This week the focus of the course content is pitching. Pitching is something that makes me feel quite anxious. I am confident at presenting ideas in one to one or small group settings. I find the idea of pitching to a larger audience or individuals I do not know quite intimidating.
I am relieved to read that public speaking is a skill that can be developed and improved (Ericsson, 2014). In my opinion, you should also push yourself to do things that make you feel uncomfortable, so I have volunteered to deliver the pitch. My colleagues Matt and Gordon will also be presenting, which makes it less daunting. Stewart et al.; asserts that students with a growth mindset who believe they can improve their public speaking have lower anxiety and higher confidence (Stewart et al., 2019). So I am determined to grasp this opportunity and learn from the feedback I receive.
Plan and coordinate a pitch:
As a Team, we are required to create a video pitch to show our progress and communicate our concept.
I plan to work with the team to devise the pitch by using a blend of Quest and EPIC frameworks. Matt and I have agreed to work on the pitch deck and script. We have also scheduled a midweek meeting run through the progress of the pitch. The slides have been created by Matt in Google Slides so that the whole team can view and contribute.
Enrol your audience: I propose that we enrol our audience by asking them to close their eyes and recall the best live music event they have ever attended. This action will introduce the audience to our concept, and hopefully, they will remember positive emotions that may make them feel more optimistic about the pitch.
Promise the audience will find out about a new way to remix and relive live music events. The concept will be something new and unique, and intriguing.
Investment: we will ask the audience to put down their phones for 10 minutes.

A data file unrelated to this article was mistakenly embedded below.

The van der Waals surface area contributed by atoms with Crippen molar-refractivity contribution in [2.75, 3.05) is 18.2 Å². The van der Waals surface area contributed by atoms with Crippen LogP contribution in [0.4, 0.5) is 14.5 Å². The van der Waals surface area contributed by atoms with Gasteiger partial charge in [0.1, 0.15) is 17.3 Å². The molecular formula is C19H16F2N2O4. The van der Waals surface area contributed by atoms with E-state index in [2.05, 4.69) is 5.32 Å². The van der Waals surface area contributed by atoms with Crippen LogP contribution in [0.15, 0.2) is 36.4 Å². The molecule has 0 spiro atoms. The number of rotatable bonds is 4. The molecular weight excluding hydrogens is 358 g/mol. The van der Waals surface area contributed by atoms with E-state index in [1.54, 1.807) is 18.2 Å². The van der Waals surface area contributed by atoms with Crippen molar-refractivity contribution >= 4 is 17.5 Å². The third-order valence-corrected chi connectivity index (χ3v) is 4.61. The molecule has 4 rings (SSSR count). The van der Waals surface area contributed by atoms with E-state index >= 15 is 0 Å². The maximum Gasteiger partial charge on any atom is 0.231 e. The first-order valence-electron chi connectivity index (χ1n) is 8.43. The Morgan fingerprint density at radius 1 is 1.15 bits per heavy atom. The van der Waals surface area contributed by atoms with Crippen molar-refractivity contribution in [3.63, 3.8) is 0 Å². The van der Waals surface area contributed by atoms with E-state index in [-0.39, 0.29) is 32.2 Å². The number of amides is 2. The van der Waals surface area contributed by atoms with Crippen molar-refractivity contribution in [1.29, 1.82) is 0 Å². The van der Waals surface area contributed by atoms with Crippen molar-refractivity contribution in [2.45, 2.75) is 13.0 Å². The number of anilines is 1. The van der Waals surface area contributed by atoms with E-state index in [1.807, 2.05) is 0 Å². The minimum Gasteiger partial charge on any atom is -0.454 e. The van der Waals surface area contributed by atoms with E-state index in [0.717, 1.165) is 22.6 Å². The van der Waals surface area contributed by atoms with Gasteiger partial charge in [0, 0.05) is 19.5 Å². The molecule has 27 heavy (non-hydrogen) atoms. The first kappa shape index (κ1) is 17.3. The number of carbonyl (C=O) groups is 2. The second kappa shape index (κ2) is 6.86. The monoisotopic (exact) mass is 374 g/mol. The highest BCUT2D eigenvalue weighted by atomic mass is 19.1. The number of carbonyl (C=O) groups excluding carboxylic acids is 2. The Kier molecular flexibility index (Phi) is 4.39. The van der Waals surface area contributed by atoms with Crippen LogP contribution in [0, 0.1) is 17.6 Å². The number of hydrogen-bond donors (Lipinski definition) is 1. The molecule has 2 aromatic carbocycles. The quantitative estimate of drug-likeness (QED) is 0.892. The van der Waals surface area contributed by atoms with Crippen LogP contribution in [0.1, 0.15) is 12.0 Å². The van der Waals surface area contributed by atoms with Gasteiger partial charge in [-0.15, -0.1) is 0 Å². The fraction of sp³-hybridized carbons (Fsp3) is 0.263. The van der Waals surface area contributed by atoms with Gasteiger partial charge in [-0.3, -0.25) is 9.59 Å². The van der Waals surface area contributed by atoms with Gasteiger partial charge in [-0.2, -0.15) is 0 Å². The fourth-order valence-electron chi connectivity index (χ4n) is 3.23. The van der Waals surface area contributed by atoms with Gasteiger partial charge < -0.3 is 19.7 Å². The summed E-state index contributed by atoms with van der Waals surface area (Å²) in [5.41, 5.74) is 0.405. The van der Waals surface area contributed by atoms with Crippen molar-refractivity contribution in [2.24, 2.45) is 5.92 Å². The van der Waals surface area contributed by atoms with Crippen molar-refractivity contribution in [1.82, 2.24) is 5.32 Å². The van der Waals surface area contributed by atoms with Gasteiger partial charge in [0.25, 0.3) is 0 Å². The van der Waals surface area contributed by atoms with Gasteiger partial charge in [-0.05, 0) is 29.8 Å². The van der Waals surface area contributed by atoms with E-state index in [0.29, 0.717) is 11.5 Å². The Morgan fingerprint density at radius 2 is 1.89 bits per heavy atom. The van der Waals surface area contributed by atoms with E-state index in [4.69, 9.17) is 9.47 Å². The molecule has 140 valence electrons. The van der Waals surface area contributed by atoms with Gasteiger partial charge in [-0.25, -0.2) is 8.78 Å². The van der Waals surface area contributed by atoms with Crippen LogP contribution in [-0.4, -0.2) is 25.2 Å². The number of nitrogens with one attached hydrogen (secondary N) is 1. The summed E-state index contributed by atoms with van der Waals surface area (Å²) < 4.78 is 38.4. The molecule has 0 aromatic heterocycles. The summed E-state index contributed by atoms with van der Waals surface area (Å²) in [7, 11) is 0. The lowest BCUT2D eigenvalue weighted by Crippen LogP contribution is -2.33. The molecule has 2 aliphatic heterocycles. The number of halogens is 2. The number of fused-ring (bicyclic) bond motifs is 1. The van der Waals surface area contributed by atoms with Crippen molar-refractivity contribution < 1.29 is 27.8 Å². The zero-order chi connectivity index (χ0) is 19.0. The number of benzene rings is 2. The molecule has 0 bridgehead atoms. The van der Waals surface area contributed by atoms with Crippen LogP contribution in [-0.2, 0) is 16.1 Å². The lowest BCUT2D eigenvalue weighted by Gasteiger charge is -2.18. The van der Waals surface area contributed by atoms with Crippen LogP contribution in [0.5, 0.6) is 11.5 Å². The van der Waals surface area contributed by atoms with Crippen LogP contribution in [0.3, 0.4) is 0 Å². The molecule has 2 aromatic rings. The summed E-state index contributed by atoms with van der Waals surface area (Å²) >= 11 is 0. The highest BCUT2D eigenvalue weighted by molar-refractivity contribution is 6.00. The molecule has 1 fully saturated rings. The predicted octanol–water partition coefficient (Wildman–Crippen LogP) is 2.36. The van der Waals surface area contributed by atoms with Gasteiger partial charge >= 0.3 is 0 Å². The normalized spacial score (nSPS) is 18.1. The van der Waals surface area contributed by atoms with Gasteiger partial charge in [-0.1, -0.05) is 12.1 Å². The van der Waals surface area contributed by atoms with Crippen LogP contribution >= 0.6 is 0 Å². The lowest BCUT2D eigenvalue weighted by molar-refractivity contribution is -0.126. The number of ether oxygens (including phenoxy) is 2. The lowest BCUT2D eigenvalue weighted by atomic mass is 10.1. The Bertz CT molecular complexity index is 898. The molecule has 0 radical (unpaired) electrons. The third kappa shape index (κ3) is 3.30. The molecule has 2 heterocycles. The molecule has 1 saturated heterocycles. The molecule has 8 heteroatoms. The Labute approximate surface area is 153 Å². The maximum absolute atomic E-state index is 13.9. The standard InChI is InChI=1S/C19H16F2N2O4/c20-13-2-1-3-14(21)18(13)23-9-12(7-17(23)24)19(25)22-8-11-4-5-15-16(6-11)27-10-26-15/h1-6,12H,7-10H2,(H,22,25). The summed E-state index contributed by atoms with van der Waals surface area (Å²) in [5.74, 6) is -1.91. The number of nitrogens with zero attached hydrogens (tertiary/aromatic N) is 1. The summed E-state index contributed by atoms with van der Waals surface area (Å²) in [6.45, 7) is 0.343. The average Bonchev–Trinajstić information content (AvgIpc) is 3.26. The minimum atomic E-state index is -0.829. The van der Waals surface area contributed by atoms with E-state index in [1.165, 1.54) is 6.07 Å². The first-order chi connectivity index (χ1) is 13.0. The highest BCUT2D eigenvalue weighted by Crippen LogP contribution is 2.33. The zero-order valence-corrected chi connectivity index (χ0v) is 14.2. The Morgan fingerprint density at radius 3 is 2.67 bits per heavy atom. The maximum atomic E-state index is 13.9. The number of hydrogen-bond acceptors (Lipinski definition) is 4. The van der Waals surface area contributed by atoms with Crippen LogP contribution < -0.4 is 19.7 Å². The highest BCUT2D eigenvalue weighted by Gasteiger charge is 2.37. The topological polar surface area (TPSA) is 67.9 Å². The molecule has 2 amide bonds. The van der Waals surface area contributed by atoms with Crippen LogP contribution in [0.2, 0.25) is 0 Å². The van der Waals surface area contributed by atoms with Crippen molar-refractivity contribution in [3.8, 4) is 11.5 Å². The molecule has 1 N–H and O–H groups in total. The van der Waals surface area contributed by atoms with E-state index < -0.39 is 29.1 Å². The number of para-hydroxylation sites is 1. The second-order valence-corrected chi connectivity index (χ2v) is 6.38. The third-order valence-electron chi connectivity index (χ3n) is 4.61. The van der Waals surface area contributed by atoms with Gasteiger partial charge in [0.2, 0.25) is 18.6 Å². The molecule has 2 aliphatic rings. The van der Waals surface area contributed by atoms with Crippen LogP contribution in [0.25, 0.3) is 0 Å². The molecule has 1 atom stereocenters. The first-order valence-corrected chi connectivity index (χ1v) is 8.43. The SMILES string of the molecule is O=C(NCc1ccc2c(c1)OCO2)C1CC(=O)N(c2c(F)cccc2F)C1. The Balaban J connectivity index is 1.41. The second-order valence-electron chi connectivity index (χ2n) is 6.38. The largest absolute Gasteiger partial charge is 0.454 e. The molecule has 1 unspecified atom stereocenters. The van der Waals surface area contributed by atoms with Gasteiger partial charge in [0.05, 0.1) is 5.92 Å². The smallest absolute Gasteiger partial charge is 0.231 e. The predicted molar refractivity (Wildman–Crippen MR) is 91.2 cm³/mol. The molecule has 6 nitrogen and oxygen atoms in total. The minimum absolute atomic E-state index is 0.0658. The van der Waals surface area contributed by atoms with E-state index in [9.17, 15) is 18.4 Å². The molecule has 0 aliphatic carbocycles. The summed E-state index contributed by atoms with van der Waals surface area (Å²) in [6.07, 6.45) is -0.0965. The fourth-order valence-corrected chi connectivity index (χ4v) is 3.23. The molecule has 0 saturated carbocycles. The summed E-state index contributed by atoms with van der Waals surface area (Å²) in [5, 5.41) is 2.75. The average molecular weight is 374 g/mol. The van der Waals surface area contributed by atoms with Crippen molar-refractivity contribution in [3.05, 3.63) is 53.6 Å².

Certainty: the pitch will instil confidence by using a mix of qualitative and quantitative primary and secondary research.
Questions –the pitch will include questions to strengthen our case, for example, “why us”, why now”
Use their bodies in the enrol step when we ask the audience to close their eyes.
Engage emotions: I am planning to use the backdrop of Covid to help the audience engage their feelings as it has been a challenging collective experience. Juxtapose with the audience being asked to reminisce about gigs and evets.
Silence or suspense – Matt came up with the idea of using music to help build tension which I think will work well and support the story of our application.
Telling stories – Our story will be told through low fidelity wire-frames, user journey and research.
One of the things that struck me whilst reading and watching the video lectures on pitching and public speaking was an underlying sense of anxiety. I found a study on Anxiety Level and Students of Public Speaking: Causes and Remedies. Spijick researched fear of public speak and found 4 out of 10 people listed it as one of their top 3 fears. Psychologies would consider fear to be an irrational fear that could easily be overcome. (Spijick, 2011). The study concluded that public speaking is a learnt skill, and rehearsal and practising public speaking can improve an individuals performance and help them overcome anxiety. (Raja, 2017)
Akin and Kunzman created a programme that focused on a behavioural format by repeatedly exposing students to public speaking situations, which resulted in desensitising the students over time. (Akin and Kunzman. 1974).
Riegel suggests that presenters should have strategies to enable them to feel confident on stage. The techniques include engaging the audience to make the presentation a dialogue instead of a monologue. (Riegel, 2013).
Stewart, C.O., McConnell III, J.R., Stallings, L.A. and Roscoe, R.D., 2019. Growth mindset: Associations with apprehension, self-perceived competence, and beliefs about public speaking. Basic Communication Course Annual, 31(1), p.6.
Raja, F., 2017. Anxiety Level in Students of Public Speaking: Causes and Remedies. Journal of education and educational development, 4(1), pp.94-110.
McCain, L. and Press, L., 2012. Public speaking fear? 21 secrets to succeed in front of any crowd.